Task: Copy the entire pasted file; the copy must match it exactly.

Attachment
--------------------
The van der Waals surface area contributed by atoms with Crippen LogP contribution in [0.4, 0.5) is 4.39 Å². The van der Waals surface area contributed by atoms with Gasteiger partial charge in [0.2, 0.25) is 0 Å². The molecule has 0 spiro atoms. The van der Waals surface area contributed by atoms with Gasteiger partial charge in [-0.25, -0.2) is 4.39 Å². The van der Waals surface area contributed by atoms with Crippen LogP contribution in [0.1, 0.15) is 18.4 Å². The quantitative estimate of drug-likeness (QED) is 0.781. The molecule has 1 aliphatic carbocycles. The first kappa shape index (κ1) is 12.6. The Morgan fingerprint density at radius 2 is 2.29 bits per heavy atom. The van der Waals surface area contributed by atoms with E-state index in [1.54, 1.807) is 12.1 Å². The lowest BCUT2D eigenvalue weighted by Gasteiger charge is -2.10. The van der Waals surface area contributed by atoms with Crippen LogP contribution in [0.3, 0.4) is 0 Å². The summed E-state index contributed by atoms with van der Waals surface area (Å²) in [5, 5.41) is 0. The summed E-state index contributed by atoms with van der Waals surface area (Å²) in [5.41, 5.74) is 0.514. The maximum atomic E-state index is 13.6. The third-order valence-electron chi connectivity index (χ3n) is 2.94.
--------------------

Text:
The van der Waals surface area contributed by atoms with Crippen LogP contribution in [0.4, 0.5) is 4.39 Å². The van der Waals surface area contributed by atoms with Gasteiger partial charge in [0.2, 0.25) is 0 Å². The molecule has 0 spiro atoms. The van der Waals surface area contributed by atoms with Gasteiger partial charge in [-0.25, -0.2) is 4.39 Å². The van der Waals surface area contributed by atoms with Crippen LogP contribution in [0.1, 0.15) is 18.4 Å². The quantitative estimate of drug-likeness (QED) is 0.781. The molecule has 1 aliphatic carbocycles. The first kappa shape index (κ1) is 12.6. The Morgan fingerprint density at radius 2 is 2.29 bits per heavy atom. The van der Waals surface area contributed by atoms with E-state index in [1.54, 1.807) is 12.1 Å². The lowest BCUT2D eigenvalue weighted by Gasteiger charge is -2.10. The van der Waals surface area contributed by atoms with Crippen LogP contribution in [0.3, 0.4) is 0 Å². The summed E-state index contributed by atoms with van der Waals surface area (Å²) in [5, 5.41) is 0. The summed E-state index contributed by atoms with van der Waals surface area (Å²) in [5.41, 5.74) is 0.514. The maximum atomic E-state index is 13.6. The third-order valence-electron chi connectivity index (χ3n) is 2.94.